Progress through Consolidation

The prime factors in the growth of any cause must of necessity be its own inherent virtue, and the wisdom, integrity, and energy of its leader. Of great importance, however, is the unselfish loyalty of its adherents, and their willingness to do whatever seems best for the general good, most conducive to the progress of the cause, which, in the case of Christian Science, means the greatest good for humanity.

Spiritual and material strengthening through the consolidation of churches, marks the present era in our denominational advance; and in no department of progress is the truism, "In union there is strength," better exemplified. It must not be inferred, however, that the frequent reports of such consolidation indicate a decrease in the number of our churches. On the contrary, the marvelous growth, to which the world is becoming accustomed, continues, and this union of churches is but the means whereby particular fields are strengthened and prepared for the natural expansion which has been delayed, perchance, through division.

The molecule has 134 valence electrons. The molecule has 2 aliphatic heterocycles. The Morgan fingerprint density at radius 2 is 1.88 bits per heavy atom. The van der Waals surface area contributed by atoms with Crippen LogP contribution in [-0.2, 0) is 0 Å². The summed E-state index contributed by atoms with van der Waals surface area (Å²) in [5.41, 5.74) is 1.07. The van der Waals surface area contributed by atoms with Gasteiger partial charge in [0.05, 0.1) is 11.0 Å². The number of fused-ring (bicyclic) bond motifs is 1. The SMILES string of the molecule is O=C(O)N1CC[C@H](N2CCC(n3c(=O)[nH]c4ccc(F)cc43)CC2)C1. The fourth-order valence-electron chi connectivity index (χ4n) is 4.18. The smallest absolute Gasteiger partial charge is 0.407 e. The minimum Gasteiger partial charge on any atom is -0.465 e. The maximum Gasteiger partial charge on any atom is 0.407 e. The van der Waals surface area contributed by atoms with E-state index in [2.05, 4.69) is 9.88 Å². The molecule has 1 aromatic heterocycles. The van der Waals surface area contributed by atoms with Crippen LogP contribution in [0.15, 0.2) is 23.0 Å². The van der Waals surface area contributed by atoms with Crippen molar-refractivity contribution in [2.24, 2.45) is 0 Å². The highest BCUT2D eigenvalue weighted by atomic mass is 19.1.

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Editorial
"Open, Sesame"
September 18, 1902
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